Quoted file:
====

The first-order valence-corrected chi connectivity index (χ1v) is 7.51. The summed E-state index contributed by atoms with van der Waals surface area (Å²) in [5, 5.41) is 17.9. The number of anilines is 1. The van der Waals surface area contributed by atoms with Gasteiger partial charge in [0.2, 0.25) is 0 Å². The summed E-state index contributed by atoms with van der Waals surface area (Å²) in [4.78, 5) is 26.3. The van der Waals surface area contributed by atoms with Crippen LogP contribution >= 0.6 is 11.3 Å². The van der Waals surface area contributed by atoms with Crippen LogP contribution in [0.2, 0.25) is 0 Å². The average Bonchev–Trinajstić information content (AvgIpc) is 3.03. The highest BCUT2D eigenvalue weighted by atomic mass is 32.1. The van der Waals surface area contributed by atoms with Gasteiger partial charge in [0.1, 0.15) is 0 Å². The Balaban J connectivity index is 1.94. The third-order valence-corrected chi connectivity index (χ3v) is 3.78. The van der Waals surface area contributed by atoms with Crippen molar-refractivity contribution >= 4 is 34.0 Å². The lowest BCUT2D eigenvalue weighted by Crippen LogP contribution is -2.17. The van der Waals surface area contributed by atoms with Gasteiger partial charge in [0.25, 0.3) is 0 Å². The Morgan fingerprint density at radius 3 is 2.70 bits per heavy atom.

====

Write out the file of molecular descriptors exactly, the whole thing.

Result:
The first-order valence-corrected chi connectivity index (χ1v) is 7.51. The summed E-state index contributed by atoms with van der Waals surface area (Å²) in [5, 5.41) is 17.9. The number of anilines is 1. The van der Waals surface area contributed by atoms with Gasteiger partial charge in [0.2, 0.25) is 0 Å². The summed E-state index contributed by atoms with van der Waals surface area (Å²) in [4.78, 5) is 26.3. The van der Waals surface area contributed by atoms with Crippen LogP contribution >= 0.6 is 11.3 Å². The van der Waals surface area contributed by atoms with Crippen LogP contribution in [0.2, 0.25) is 0 Å². The average Bonchev–Trinajstić information content (AvgIpc) is 3.03. The highest BCUT2D eigenvalue weighted by atomic mass is 32.1. The van der Waals surface area contributed by atoms with Gasteiger partial charge in [0.1, 0.15) is 0 Å². The Balaban J connectivity index is 1.94. The third-order valence-corrected chi connectivity index (χ3v) is 3.78. The van der Waals surface area contributed by atoms with Crippen molar-refractivity contribution >= 4 is 34.0 Å². The lowest BCUT2D eigenvalue weighted by Crippen LogP contribution is -2.17. The van der Waals surface area contributed by atoms with Gasteiger partial charge in [0.25, 0.3) is 0 Å². The Morgan fingerprint density at radius 3 is 2.70 bits per heavy atom.